Such feelings are particularly widespread among young Americans, I discovered, because the American Dream has been fading for them over the last generation. Till the advent of globalization, young Americans routinely believed they would be more prosperous than their parents, live in bigger houses, drive fancier cars, dispose of larger incomes, go farther away on longer vacations. As jobs were exported to Shanghai and Bengaluru, factories shut down, and “outsourcing” raised corporate profits while lowering American wages, those dreams met the prosaic reality of young people being unable to get good jobs, unable to afford to leave their parents’ homes, and unable to afford adequate health insurance, let alone vacations and cars.
The millennial generation is especially suspicious of the capitalist mantras they have been fed for so long because these have not worked for them. Young people who own very little property, are struggling to repay their college loans, and can’t afford to fall sick, are understandably more likely to view socialism favorably, because it offers solutions to their specific problems.
This explains the popularity of Warren, Sanders, and Harris, and why Biden’s lead is slipping. Should young people consolidate behind Warren, as seems to be happening, particularly with concerns about Sanders’ health, Biden would be eclipsed. The Democrats could then offer the American public as radical a choice as can be imagined—a “redistributionist” candidate willing to tax the rich to protect the poor, against an incumbent who is a symbol of extreme capitalist excess.
Capitalism and inequality
Talking to young Americans, one senses a growing awareness of the failings of capitalism, and particularly of the growingly visible phenomenon of inequality. America has led the way in the creation of a worldwide inequality problem.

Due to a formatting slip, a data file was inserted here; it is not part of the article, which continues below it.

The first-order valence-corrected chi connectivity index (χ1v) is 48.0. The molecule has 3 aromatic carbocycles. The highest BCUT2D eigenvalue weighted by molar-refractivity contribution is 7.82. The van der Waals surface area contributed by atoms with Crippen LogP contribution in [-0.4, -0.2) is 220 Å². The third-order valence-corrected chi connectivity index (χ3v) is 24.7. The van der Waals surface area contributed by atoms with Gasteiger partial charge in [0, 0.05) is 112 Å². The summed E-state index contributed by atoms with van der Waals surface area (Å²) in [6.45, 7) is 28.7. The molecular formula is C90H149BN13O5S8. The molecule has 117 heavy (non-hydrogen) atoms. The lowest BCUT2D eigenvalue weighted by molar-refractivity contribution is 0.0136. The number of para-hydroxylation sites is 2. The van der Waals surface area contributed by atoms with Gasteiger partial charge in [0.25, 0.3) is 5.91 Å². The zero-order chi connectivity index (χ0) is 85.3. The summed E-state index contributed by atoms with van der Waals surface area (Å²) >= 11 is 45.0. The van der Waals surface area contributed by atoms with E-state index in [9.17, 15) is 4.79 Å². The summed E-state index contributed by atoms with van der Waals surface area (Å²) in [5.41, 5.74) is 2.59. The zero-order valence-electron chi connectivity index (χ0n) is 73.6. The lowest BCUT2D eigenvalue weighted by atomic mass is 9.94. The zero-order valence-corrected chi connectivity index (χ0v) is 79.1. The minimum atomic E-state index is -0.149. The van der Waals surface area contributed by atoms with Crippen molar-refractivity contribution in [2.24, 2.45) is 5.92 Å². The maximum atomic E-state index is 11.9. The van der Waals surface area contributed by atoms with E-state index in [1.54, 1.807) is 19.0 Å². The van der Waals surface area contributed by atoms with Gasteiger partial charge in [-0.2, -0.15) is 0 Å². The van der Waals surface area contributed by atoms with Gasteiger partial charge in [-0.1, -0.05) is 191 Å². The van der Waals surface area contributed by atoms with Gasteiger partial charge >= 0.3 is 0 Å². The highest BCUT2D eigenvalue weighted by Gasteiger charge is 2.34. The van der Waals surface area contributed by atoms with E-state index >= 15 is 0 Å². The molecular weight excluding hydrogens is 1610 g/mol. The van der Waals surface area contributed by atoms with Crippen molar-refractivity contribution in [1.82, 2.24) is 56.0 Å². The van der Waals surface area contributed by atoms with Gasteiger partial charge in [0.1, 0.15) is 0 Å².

According to the latest Oxfam world inequality report, the assets of just 26 of the richest people in the world are more or less equal to the combined wealth of the bottom 50 per cent of the world’s population. The Credit Suisse Global Wealth Report 2018 tells us that about 64 per cent of the adult population lives with a wealth below $10,000, which corresponds to only 1.9 per cent of the global wealth. A mere 1 per cent of the fortune of the world’s richest man, says Oxfam, is equivalent to the whole health budget of the country of Ethiopia, with 105 million (10.5 crore) inhabitants.
It is therefore no surprise that the “Occupy Wall Street” movement in the U.S. saw young Americans passionately denouncing “the 1 per cent”—the plutocrats, ensconced in the boardrooms of merchant banks and private equity funds, who used money to make bigger amounts of money while throwing the 99 per cent into (relative) poverty. Many millennials are openly skeptical of the U.S. establishment’s claims to capitalist virtue and meritocracy: these are values that, they say, have in fact been hijacked by the rich, who (as a recent well-publicized scandal revealed) have used their wealth to bribe their way into getting their children into the top universities. Wealth, they feel, is self-perpetuating.
Freedom of choice? The rich, they say, buy political candidates and parties that are dependent on their contributions to fight elections; Warren won popularity by promising to avoid big donors and stop holding big-ticket fund-raisers to raise money from the rich. American capitalists have also developed an unsavory reputation for hiding their money from taxation: it is no accident that Donald Trump was the first presidential candidate since 1976 who refused to release his tax returns for public scrutiny. Many suggested that this was because he hadn’t paid any taxes for a decade.
All these developments point to a radical new direction for American politics. Whatever happens over the next 13 months till Americans choose their next President—and whoever wins—one thing is certain. Socialism is no longer taboo in American politics.
The author is a Member of Parliament for Thiruvananthapuram and former MoS for External Affairs and HRD. He served the U.N. as an administrator and peacekeeper for three decades. He studied History at St. Stephen’s College, Delhi University and International Relations at Tufts University. Tharoor has authored 18 books, both fiction and nonfiction; his most recent book is The Paradoxical Prime Minister. Follow him on Twitter @ShashiTharoor. Views are personal. This article first appeared in www.theprint.in